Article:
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Monday is usually the busiest day of the week for me, but several of my colleagues in Investec’s Investment & Research Office are bracing themselves for the onslaught of the second quarter/first half corporate earnings season, later in the week. I shudder to think how many forests were consumed in the past by the proliferation of preview and post-results notes. When I was on the broking side I only had to cope with the output from my own firm. Fund managers’ desks would groan beneath the weight of output. Email has, at least, reduced the post room’s burden, although electronic distribution creates its own problems in terms of inbox management.

What do we expect from earnings season?

In aggregate, the bar appears to be set reasonably low for the current earnings season, although that might turn out to be a bit misleading. If we look at how matters have evolved so far this year, data collected by Citigroup suggests that earnings forecasts for the MSCI All-Countries World Index (ACWI) have fallen by 3% since January. But a lot of those downgrades are concentrated in just two sectors – Energy (mainly Oil and Gas producers) and Materials (largely Mining companies), where forecasts have dropped by 15% and 11% respectively.

One of the hardest hit by this reduction has been the UK market, where the two sectors account for around a fifth of the market capitalisation. The situation has been exacerbated by a strengthening pound (much of which stems from a weaker dollar), given the high non-sterling element of UK-listed companies’ profits. There remains a consistent negative correlation between the FTSE 100 Index and the performance of sterling (which was illustrated once again last week when the pound fell on the back of lower peak interest rate expectations, more of which anon). Thus, the FTSE 100 has only managed to gain 2.8% in 2023 in sterling terms, although a healthier 9.2% when expressed in dollars or 5.4% in euros, which brightens the picture for anyone planning to travel overseas. Even more impressively it’s up 14.3% in South African Rand terms and 17.5% in Japanese Yen if your horizons are more distant.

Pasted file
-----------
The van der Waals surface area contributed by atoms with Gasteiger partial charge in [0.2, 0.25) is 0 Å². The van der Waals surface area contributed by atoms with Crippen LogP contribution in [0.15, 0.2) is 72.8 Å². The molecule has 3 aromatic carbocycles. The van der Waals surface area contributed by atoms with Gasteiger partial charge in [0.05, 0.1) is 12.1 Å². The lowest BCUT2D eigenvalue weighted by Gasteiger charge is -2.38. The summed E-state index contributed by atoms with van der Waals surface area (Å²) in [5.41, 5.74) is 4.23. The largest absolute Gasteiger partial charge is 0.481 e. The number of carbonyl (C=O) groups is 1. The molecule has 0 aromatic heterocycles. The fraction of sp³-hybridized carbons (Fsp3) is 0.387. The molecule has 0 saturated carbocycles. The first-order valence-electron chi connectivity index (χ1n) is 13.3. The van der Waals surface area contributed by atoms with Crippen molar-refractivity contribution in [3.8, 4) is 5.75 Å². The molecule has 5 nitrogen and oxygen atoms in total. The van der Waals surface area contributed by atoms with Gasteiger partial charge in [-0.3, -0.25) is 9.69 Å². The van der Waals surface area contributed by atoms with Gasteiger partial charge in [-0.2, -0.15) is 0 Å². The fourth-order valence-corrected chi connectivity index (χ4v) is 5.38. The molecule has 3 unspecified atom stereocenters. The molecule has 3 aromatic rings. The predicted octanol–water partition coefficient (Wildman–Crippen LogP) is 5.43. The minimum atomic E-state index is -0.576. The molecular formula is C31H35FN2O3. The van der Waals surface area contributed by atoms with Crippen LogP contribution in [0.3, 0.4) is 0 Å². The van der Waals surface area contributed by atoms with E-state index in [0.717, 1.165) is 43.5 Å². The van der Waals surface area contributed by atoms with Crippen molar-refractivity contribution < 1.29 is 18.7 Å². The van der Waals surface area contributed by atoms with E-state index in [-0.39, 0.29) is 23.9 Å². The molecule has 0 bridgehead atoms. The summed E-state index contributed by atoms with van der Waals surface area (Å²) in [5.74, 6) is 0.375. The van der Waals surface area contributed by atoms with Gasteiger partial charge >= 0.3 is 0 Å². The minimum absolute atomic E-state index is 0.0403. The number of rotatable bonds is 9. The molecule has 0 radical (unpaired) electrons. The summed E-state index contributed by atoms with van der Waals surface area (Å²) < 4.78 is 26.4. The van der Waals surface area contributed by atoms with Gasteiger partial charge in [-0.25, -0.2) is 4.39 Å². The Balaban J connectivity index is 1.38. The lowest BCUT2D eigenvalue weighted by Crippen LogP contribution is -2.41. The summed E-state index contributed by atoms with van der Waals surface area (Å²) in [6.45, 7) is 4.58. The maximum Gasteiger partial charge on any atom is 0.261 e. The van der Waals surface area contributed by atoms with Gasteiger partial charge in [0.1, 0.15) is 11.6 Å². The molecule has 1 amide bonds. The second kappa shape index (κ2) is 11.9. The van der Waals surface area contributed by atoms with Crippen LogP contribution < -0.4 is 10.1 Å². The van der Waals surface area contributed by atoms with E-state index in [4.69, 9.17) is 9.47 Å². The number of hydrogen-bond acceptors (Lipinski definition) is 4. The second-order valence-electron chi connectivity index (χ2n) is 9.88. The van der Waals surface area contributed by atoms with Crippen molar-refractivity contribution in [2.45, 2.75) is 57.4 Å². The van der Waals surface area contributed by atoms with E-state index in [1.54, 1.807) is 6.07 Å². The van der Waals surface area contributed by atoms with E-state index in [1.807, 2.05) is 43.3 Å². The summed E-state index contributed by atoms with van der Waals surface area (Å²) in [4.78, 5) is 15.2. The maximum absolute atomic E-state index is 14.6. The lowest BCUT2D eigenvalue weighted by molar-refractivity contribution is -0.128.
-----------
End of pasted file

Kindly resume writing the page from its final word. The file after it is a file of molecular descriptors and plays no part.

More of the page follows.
Winning the upgrade race this year is Continental Europe, where aggregate earnings estimates have increased by 3%. Cyclical sectors such as Industrials, Consumer Discretionary and Financials have been the main beneficiaries, mainly on account of unwinding the pessimism that was built into expectations at New Year. Although Europe has flirted with a recession, the outcome has been nothing like as bad as it might have been without a mild winter, which alleviated the squeeze on natural gas prices.

The first knockings from the US reporting season (which tends to lead the way) have been mixed. Banks acquitted themselves well relative to fears of a net interest margin squeeze, but the first members of the FANG+ group of shares that have led the market up this year (Netflix and Tesla) underwhelmed. Given that the US Information Technology sector has enjoyed a near 50% re-rating of its forward price/earnings ratio since last autumn’s trough, the onus is on it to some degree to produce the goods in terms of concrete earnings rather than promises about the future.

What other events should we be monitoring?